Curt got to Erie at 11:00pm and was sent to Pittsburgh by my dad and brother. He arrived at the hospital at 12:50pm, at which point, my mom headed back to Erie to rescue my dad from Ian who bestowed 3 dirty diapers on him in the short time we were gone (finishing up his gastroinestinal issues).

Eva latched well shortly after birth, but slept most of the night. Curt and I just dozed. We ordered breakfast and after I eat, I will wake her and start our breastfeeding journey. She pooped twice over the night and Curt changed both diapers. The hospital is so full that we are still in the labor room and haven't been moved to the recovery floor. It is just as well. Our stuff (almost none of it used) is all over the room. It will be a pain to move!

This was my first labor so I really didn't know what to expect. I thought pressure waves would be a lot more dramatic and a full-belly experience. Everyone says,"you'll know" when you are in labor, but I didn't. It is funny, but Patrick, my midwife, told me on Monday that he always envisioned my labor being quick. I was just hoping to go into labor before March 24 (after the 42 week mark), the day they would induce me if I didn't go in. The other thing that was weird was pushing. I though I'd feel the urge to push in my vagina, but I felt it in my butt. It wasn't even that strong, I've had stronger pushing urges when I am actually pooping.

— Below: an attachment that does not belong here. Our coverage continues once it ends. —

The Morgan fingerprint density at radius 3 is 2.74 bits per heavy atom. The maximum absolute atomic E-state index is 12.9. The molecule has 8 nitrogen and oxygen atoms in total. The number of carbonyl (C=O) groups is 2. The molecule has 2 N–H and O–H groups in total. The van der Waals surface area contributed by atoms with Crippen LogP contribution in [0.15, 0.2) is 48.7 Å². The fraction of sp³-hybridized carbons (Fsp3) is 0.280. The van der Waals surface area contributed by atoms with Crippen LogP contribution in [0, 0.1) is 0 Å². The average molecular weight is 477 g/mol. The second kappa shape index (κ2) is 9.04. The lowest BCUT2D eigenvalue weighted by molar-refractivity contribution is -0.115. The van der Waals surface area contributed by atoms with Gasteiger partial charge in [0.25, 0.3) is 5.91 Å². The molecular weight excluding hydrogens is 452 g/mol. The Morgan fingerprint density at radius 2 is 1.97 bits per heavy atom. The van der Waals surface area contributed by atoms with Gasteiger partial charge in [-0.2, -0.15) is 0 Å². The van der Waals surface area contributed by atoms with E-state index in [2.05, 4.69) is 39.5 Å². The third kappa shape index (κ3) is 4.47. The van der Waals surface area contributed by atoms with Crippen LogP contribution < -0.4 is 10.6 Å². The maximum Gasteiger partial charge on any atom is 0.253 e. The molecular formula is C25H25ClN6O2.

Anyway, if any of you mamas are far from the hospital and start feeling crampy, gastrointestinal or just weird, might be a good idea to head in and get checked. On the other hand, laboring in a car ensured my drug-free status because I had no other choice.

Eva is pronounced with a long E. This sort of violates my easily pronounceable rule, but most Americans will say it that way and since we are primarily around Americans (except for this wonderful group) it works. Europeans will pronounce it Ava, but that is o.k. Her middle name, Mahassen, is an Arabic name and she is named after a women we met while living in Egypt. She was like a mother to us and was never able to have children of her own. We wanted to give Eva a meaningful middle name and honor our good friend.

Sunday, March 1, 2009

Baby Knitting Projects

I finished two baby dresses. I had to use circular needles for the first time on one of them and a bit of crochet. I still need to block the multi-colored one, but they are done.
Dress #1 was made from this pattern:

I made it with Debbie Bliss Baby Cashmerino Yarn on US Size 3 needles. I didn't crochet around the neckline and the crochet for the button loops is a bit sloppy, but it is still cute. I think I am going to try to make a bigger version in the same yarn (different color), using the bigger size measurements.

This dress was easier. I can't remember where I found the pattern. I'll add it in the post when I find it. I bought the yarn with Sarah at Dongdaemun.